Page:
The First Epistle to the Corinthians, usually referred to as First Corinthians or 1 Corinthians is a Pauline epistle of the New Testament of the Christian Bible. The epistle is attributed to Paul the Apostle and a co-author named Sosthenes, and is addressed to the Christian church in Corinth. Scholars believe that Sosthenes was the amanuensis who wrote down the text of the letter at Paul's direction. It addresses various issues that had arisen in the Christian community at Corinth and it is composed in a form of Koine Greek.
There is a consensus among historians and theologians that Paul is the author of the First Epistle to the Corinthians (c. AD 53-54). The letter is quoted or mentioned by the earliest of sources, and is included in every ancient canon, including that of Marcion of Sinope. Some scholars point to the epistle's potentially embarrassing references to the existence of sexual immorality in the church as strengthening the case for the authenticity of the letter.
However, the epistle does contain a passage that is widely believed to have been interpolated into the text by a later scribe:
As in all the churches of the saints, women should be silent in the churches. For they are not permitted to speak, but should be subordinate, as the law also says. If there is anything they desire to know, let them ask their husbands at home. For it is shameful for a woman to speak in church.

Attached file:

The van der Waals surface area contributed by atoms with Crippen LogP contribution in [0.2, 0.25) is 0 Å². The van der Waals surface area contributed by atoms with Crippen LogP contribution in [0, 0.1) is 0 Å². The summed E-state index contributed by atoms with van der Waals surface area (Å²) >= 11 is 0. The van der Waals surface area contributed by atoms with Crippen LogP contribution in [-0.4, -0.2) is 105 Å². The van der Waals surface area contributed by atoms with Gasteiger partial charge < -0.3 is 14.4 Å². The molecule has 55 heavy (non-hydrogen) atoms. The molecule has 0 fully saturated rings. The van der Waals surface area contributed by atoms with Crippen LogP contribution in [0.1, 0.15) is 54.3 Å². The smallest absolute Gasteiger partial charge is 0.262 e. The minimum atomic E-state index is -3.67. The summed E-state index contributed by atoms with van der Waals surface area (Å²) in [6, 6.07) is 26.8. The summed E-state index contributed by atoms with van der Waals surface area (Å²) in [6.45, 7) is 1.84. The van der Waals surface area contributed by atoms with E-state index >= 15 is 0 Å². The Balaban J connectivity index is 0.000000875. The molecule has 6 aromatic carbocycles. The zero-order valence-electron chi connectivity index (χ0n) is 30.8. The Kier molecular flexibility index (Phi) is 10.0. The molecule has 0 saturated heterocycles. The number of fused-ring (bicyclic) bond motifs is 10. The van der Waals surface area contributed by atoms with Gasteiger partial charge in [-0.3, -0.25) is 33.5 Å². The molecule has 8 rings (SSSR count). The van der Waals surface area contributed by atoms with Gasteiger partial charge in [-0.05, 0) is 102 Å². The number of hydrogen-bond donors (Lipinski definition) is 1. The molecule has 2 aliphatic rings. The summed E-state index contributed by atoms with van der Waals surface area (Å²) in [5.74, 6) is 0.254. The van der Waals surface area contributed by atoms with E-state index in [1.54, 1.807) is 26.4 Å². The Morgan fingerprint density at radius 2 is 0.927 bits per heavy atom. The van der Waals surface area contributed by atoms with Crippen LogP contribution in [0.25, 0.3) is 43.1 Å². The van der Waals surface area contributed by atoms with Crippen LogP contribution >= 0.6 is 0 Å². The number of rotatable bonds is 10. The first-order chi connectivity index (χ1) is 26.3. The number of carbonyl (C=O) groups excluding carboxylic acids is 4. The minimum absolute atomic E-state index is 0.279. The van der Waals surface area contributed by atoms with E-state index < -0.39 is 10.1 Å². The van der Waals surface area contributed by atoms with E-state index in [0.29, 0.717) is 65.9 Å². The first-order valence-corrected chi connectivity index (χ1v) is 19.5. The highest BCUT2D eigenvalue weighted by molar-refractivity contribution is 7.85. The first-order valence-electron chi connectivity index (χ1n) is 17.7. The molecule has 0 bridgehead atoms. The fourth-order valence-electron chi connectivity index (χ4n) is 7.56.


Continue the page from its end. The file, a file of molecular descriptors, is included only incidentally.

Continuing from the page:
Part of the reason for suspecting that this passage is an interpolation is that in some manuscripts, it is placed at the end of Chapter 14, instead of at its canonical location. This kind of variability is generally considered by textual critics to be a sign that a note, initially placed in the margins of the document, has been copied into the body of the text by a scribe. The passage also seems to contradict 11:5, where women are described as praying and prophesying in church.
Furthermore, some scholars believe that the passage 10:1-22 constitutes a separate letter fragment or scribal interpolation because it equates the consumption of meat sacrificed to idols with idolatry, while Paul seems to be more lenient on this issue in 8:1-13 and 10:23-11:1. Such views are rejected by other scholars who give arguments for the unity of 8:1-11:1.
About the year AD 50, towards the end of his second missionary journey, Paul founded the church in Corinth, before moving on to Ephesus, a city on the west coast of today's Turkey, about 180 miles by sea from Corinth. From there he traveled to Caesarea, and Antioch. Paul returned to Ephesus on his third missionary journey and spent approximately three years there (Acts 19:8, 19:10, 20:31). It was while staying in Ephesus that he received disconcerting news of the community in Corinth regarding jealousies, rivalry, and immoral behavior. It also appears that based on a letter the Corinthians sent Paul (e.g. 7:1), the congregation was requesting clarification on a number of matters, such as marriage and the consumption of meat previously offered to idols.
By comparing Acts of the Apostles 18:1-17 and mentions of Ephesus in the Corinthian correspondence, scholars suggest that the letter was written during Paul's stay in Ephesus, which is usually dated as being in the range of AD 53-57.
Anthony C. Thiselton suggests that it is possible that I Corinthians was written during Paul's first (brief) stay in Ephesus, at the end of his Second Journey, usually dated to early AD 54. However, it is more likely that it was written during his extended stay in Ephesus, where he refers to sending Timothy to them (Acts 19:22, 1 Corinthians 4:17).